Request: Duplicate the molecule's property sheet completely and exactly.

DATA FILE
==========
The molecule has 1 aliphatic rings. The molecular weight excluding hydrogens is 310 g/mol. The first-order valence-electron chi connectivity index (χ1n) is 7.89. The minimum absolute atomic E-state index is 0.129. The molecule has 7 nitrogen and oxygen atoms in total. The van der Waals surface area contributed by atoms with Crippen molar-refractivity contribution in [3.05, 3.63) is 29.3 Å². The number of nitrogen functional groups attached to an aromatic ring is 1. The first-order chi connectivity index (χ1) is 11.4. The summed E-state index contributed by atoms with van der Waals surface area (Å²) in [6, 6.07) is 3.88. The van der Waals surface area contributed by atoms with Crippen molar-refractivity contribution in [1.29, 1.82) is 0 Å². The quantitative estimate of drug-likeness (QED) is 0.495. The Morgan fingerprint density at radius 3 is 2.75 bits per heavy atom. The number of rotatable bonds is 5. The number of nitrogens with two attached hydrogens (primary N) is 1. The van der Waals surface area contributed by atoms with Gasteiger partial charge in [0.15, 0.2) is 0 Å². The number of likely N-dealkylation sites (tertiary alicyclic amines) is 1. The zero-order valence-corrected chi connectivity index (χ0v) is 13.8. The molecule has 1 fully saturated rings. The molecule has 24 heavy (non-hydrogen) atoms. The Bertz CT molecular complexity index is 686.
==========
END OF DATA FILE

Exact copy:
The molecule has 1 aliphatic rings. The molecular weight excluding hydrogens is 310 g/mol. The first-order valence-electron chi connectivity index (χ1n) is 7.89. The minimum absolute atomic E-state index is 0.129. The molecule has 7 nitrogen and oxygen atoms in total. The van der Waals surface area contributed by atoms with Crippen molar-refractivity contribution in [3.05, 3.63) is 29.3 Å². The number of nitrogen functional groups attached to an aromatic ring is 1. The first-order chi connectivity index (χ1) is 11.4. The summed E-state index contributed by atoms with van der Waals surface area (Å²) in [6, 6.07) is 3.88. The van der Waals surface area contributed by atoms with Crippen molar-refractivity contribution in [1.29, 1.82) is 0 Å². The quantitative estimate of drug-likeness (QED) is 0.495. The Morgan fingerprint density at radius 3 is 2.75 bits per heavy atom. The number of rotatable bonds is 5. The number of nitrogens with two attached hydrogens (primary N) is 1. The van der Waals surface area contributed by atoms with Gasteiger partial charge in [0.15, 0.2) is 0 Å². The number of likely N-dealkylation sites (tertiary alicyclic amines) is 1. The zero-order valence-corrected chi connectivity index (χ0v) is 13.8. The molecule has 1 fully saturated rings. The molecule has 24 heavy (non-hydrogen) atoms. The Bertz CT molecular complexity index is 686.